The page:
The delicate formula for binge-watching
James R | On 20, Jul 2015
Binge-watching has become a term bandied about a lot in the video on-demand age. People binge on the latest Netflix series. They binge on Sky and NOW’s “box sets”. But what is binge-watching? And what makes people do it?
A study by Netflix last year decided that binge-viewing counts as watching more than you would traditionally be able to watch on linear TV in a single session. Two or moe episodes of a show, therefore, counts as a binge – indeed, some viewers prefer to consume their TV in chunks, rather than all in one go. When House of Cards Season 2 was released, only 1 per cent of subscribers in Europe gave up an entire weekend to watch all 13 episodes. On the other hand, 1 per cent of subscribers in Europe gave up an entire weekend to watch all 13 episodes.
Netflix and Amazon have both established a model of releasing original shows – ones that are not acquired from somewhere else, where episodes are branded as Netflix projects but released weekly after their broadcast – all at once. It’s a strategy that suggests they understand the value of having things available immediately, as soon as audiences demand them. Now, a study by Conviva reveals just how crucial availability is in the delicate formula for binge-viewing success.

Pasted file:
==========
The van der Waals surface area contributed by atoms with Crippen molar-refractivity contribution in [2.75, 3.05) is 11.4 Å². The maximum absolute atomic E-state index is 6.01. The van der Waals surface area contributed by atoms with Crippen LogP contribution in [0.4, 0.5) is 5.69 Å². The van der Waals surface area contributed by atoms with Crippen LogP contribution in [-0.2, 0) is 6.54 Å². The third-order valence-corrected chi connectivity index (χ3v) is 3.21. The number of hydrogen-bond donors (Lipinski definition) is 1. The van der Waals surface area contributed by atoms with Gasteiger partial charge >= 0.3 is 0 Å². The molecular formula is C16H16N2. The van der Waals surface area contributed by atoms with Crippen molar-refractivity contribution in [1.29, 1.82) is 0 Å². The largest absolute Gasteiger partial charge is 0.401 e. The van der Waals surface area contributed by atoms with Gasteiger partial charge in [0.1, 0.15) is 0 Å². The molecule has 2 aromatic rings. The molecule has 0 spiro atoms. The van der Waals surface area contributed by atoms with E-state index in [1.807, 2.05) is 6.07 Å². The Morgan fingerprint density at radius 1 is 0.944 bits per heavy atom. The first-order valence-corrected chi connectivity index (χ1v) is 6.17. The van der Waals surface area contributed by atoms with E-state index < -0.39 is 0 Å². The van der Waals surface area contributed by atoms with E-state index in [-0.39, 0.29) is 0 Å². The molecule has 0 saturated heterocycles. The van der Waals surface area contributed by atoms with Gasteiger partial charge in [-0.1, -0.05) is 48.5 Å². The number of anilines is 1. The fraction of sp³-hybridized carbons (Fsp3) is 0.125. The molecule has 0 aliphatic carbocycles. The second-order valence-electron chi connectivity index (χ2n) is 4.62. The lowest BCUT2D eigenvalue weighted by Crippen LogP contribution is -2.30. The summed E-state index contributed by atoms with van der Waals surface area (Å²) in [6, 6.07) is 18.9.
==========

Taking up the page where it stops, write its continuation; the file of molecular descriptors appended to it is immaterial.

The company’s survey of 750 binge-watching consumers found that unavailable episodes – defined as either impossible to find, or delivered within a sub-par playback experience – prompt nearly half of all OTT binge-watchers to give up on a series, with half of them neutral-to-unlikely to ever return.
Only 22 percent of respondents would wait for an episode to become available and continue binge-watching, found the report, while just 11 per cent will replace an old series with a new one (and only if it’s “great”).
Viewers are also more likely to use a computer or laptop to binge on a series, although one quarter to approximately a third of viewers use devices ranging from pay-TV to games consoles.
“Binge-watchers represent dedicated consumers,” comments Hui Zhang, CEO of Conviva. “As the line between OTT consumption and content creation blurs due to shifting viewing models, publishers need to ensure they’re building long-term value with viewers.”
“Once they’re gone, they’re likely gone forever,” concludes Conviva, with more than half of respondents less than fully committed to return to a series once they stop watching for any reason.